The Nashville-by-way-of-California musician performs Sunday at Rambling House
Into the Blue, the 2019 full-length from Alice Wallace, drops listeners smack dab into the middle of the action.
“What just happened?” the California musician sings in the album’s opening line, surveying the emotional wreckage left in the wake of an unnamed disaster.
Over the course of the record’s 11 songs, Wallace begins to piece things together, navigating bluesy bruisers like the tear-streaked “When She Cries” and feminist ballads like the quietly forceful “Elephants,” which examines the fraught daily experience of being a woman, where even a walk across a darkened parking lot can be a perilous trek. “Keys in your knuckles ’cause you ain’t got claws,” Wallace sings atop a disarmingly gentle acoustic strum.
“It’s such an important sentiment, and we do need to call attention to the fact that there are still lots of issues regarding how women are treated and how women are seen in the world as human beings,” Wallace said by phone while driving through the hills of Eastern Tennessee in mid-February.
This includes within the world of country music, where women still struggle to receive airplay on terrestrial and satellite radio, as well as equal platforming on streaming sites such as Spotify. “Changes are being made slowly,” Wallace said. “But we have to keep at it, and we have to keep people talking. … Everything we can do to keep those conversations going is important.”
As Into the Blue progresses, though, things begin to take a gradual upturn, first with the soaring “Top of the World,” and then continuing into last track “For Califia,” which best summarizes Wallace’s turn-lemons-into-lemonade approach. “Take heed when you bury me,” she sings, “for you should know that I’m a seed. … I’ll only rise again someday.”Andy's current power ranking of things that rise: 1) bread 2) the sun 3) Jesus 4) a phoenix 5) sea levels. Sign up for our daily newsletter
Following Wallace’s decision to relocate from her home in Orange County, California, to the music-centric Nashville, similar career growth could be expected in the coming months. “It’s been just as good as or better than I thought it would be,” Wallace said of the move. “There’s so much going on here, and so much co-writing and collaborating with other songwriters. And it’s still a small enough town that you can see three different shows by three different top-notch songwriters in one night.”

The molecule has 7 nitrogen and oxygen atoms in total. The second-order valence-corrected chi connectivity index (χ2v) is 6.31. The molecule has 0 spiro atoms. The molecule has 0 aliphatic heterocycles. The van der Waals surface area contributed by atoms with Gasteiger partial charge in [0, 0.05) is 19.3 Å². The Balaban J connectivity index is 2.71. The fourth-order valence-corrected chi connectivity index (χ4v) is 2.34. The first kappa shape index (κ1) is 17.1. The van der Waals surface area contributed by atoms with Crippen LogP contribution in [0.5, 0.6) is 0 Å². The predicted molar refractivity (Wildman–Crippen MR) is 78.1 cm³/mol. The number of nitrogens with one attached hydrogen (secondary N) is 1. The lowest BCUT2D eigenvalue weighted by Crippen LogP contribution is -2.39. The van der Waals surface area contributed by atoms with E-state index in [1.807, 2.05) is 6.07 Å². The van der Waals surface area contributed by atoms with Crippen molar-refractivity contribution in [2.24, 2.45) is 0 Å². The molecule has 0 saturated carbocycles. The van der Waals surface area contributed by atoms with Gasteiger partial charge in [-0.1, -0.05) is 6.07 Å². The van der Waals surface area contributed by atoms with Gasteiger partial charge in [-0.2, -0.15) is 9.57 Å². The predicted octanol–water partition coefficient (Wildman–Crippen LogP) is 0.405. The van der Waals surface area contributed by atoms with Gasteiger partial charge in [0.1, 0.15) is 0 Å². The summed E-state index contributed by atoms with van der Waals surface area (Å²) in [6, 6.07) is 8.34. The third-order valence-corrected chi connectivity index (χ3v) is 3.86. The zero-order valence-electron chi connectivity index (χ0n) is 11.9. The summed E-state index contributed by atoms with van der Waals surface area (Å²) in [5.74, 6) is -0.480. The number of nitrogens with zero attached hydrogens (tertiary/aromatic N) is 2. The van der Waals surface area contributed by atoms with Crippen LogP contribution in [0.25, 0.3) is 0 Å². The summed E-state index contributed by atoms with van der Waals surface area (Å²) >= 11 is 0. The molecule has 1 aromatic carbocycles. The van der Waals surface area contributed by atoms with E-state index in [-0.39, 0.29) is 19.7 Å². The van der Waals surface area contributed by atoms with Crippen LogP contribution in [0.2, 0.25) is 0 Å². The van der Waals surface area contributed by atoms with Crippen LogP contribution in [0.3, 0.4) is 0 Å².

The city has already afforded Wallace experiences she might not have otherwise had, such as the evening when she performed a cover of Linda Ronstadt’s “Long, Long Time” at Dee’s Country Cocktail Lounge in nearby Madison, Tennessee, and was later approached by Ronstadt’s cousin, who was in the audience. “She was so sweet, and she said she was going to send the song to Linda,” said Wallace, who recently released her version of the cover on vinyl (you can also listen to the song in the video below). “It was one of those moments where I was like, ‘Only in Nashville could this happen.’”
Growing up in the woods of St. Cloud, a small town near Disney World in Central Florida, Wallace’s current Nashville existence seemed far off. “I had a horse, and I would spend every day after school riding through the dirt roads around our house,” said Wallace, who performs at Rambling House on Sunday, Feb. 23. “We’d be out in the woods building forts with the ticks and the mosquitoes and the bugs.”
Surrounded by ranch land and cattle, country music understandably flourished in the region, working its way into Wallace’s blood from a young age and remaining following a later move to California. The music that Wallace discovered in these early years, beyond forming the framework of her current sound, also serves as a reminder of the more carefree days when picking up a guitar was less a career necessity than an all-consuming passion.
“Sometimes you can get bogged down in touring and all the things that you have to do instead of just singing for the love of it,” said Wallace, noting that covering “Long, Long Time” in concert each night helps her to reconnect with those more innocent times. “The longer you do it, and the different kinds of stages you get to play on, and the different kinds of audiences you get to connect with, that can change your perspective and your motivation. … As a musician, you’re constantly trying to find ways to remember what it felt like when you first picked up a guitar and sang simply because it felt good to you.”